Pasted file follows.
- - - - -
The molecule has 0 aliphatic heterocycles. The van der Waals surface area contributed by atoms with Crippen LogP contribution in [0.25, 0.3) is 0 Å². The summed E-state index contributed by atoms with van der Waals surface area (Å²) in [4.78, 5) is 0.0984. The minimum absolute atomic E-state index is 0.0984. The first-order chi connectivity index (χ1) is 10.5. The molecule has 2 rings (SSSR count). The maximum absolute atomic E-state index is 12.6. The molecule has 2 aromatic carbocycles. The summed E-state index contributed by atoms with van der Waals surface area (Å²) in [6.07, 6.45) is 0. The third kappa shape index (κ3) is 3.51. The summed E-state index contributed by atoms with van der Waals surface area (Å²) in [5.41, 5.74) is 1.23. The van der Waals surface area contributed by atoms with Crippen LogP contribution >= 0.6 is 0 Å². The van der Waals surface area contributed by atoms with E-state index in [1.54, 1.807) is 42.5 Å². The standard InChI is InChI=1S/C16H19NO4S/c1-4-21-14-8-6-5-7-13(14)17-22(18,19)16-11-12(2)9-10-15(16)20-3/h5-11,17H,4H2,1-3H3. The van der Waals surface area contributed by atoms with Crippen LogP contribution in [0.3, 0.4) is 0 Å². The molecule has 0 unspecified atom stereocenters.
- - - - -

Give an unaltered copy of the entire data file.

The molecule has 0 aliphatic heterocycles. The van der Waals surface area contributed by atoms with Crippen LogP contribution in [0.25, 0.3) is 0 Å². The summed E-state index contributed by atoms with van der Waals surface area (Å²) in [4.78, 5) is 0.0984. The minimum absolute atomic E-state index is 0.0984. The first-order chi connectivity index (χ1) is 10.5. The molecule has 2 rings (SSSR count). The maximum absolute atomic E-state index is 12.6. The molecule has 2 aromatic carbocycles. The summed E-state index contributed by atoms with van der Waals surface area (Å²) in [6.07, 6.45) is 0. The third kappa shape index (κ3) is 3.51. The summed E-state index contributed by atoms with van der Waals surface area (Å²) in [5.41, 5.74) is 1.23. The van der Waals surface area contributed by atoms with Crippen LogP contribution >= 0.6 is 0 Å². The van der Waals surface area contributed by atoms with E-state index in [1.54, 1.807) is 42.5 Å². The standard InChI is InChI=1S/C16H19NO4S/c1-4-21-14-8-6-5-7-13(14)17-22(18,19)16-11-12(2)9-10-15(16)20-3/h5-11,17H,4H2,1-3H3. The van der Waals surface area contributed by atoms with Crippen LogP contribution in [0.3, 0.4) is 0 Å². The molecule has 0 unspecified atom stereocenters.